Michael Paul Stephenson directs, explaining how landing the lead role in that feature film as a child was incredibly exciting … and then ultimately depressing when he saw the finished product. If you’ve seen it, you know it to be a cinematic abortion — entertainingly so, but a total mess nonetheless. In adulthood, he went from embarrassment over the film to a total embrace of it. That all has to do with the rabid cult that the Internet helped birth over the picture, even if their love for it is ironic, as a work of hysterical, staggering incompetence.
The premise of “Best Worst Movie” is to find out why, and for that, Stephenson enlists small-town dentist George Hardy, who played his onscreen dad, to help him catch up with all the old cast members. Hardy redefines genial, remaining mostly humble as he eagerly slurps up the attention he receives from fans who treat him like the second coming of Bruce Campbell.
It’s fun to watch Hardy slowly learn the limits of his “stardom,” when their appearance at a horror convention goes over about as well as a booth from the Latter-Day Saints would, and realizes that his “famous” line of “You can’t piss on hospitality!” doesn’t enjoy the household recognition as “Frankly, my dear, I don’t give a damn.”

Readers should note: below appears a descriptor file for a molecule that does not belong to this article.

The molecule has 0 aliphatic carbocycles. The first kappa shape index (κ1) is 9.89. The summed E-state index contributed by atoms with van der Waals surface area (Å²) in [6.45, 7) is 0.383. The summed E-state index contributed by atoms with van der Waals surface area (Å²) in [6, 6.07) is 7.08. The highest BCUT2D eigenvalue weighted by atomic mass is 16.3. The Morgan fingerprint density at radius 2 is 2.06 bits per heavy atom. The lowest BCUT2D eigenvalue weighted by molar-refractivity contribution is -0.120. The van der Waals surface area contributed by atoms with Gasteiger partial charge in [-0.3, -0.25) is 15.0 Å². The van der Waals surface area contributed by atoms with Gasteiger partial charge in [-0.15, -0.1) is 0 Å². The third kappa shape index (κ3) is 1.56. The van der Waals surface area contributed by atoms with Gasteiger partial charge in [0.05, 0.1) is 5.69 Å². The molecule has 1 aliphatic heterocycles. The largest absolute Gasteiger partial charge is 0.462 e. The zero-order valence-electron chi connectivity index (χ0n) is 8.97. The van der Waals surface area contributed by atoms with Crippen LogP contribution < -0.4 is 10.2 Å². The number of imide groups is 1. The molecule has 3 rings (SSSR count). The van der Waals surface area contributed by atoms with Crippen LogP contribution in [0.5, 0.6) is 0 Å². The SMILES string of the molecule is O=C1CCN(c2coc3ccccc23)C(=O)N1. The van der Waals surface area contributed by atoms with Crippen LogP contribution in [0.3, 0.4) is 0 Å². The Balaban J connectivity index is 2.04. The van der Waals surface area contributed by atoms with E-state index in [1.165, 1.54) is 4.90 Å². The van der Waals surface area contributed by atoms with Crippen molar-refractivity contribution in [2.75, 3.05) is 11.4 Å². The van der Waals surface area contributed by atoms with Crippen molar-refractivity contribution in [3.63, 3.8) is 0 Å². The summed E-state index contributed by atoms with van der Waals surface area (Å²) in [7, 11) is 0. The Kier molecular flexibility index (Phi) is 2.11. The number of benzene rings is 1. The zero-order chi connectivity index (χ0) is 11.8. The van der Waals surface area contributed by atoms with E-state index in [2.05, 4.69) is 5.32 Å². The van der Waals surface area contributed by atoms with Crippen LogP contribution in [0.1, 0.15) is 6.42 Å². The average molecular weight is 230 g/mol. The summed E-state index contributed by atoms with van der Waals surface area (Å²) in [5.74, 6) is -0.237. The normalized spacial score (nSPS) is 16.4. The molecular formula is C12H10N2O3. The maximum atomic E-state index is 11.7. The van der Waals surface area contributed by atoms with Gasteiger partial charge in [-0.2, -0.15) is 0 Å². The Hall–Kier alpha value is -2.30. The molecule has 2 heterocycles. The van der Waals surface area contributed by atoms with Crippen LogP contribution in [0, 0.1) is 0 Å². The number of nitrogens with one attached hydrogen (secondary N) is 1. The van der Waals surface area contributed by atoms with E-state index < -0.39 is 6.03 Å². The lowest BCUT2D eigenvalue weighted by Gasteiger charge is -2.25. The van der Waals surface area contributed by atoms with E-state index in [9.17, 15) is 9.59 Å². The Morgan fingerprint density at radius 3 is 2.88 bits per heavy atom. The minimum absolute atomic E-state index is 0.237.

It’s funny to watch them make contact with “Troll 2″ director/co-writer Claudio Fragasso, and fly him from Italy to the United States to participate in some Q-and-A screenings. Fragasso doesn’t get the joke; he thinks he’s made if not a masterpiece, a solid thriller that adheres to the tenets of craftsman filmmaking. He openly scoffs at fans and even his former cast members who dare even wink at the picture, or question why it bears no actual trolls.
But it’s sad to watch them locate and interact — if that’s the word — with Margo Prey, who played Stephenson’s mom. Living at home with her frail mother, Prey seems … well, let’s say a couple vowels short of a Nilbog. Stephenson’s camera more or less pities her than makes fun of her, and her presence — however short — casts a pallid cloak over the otherwise party-esque proceedings.
Ultimately, “Best Worst Movie” is the feel-good experience it promises. It’s not a celebration of one rotten slice of trash cinema, but the normal, everyday people who worked on it, even if they weren’t sure what the hell they were doing, thanks to a language barrier. It suggests that all of us can be stars of some level of magnitude … even if we have to participate in a popcorn sex scene to get there.
This is one of 2010’s best — not just among documentaries, but films in general. —Rod Lott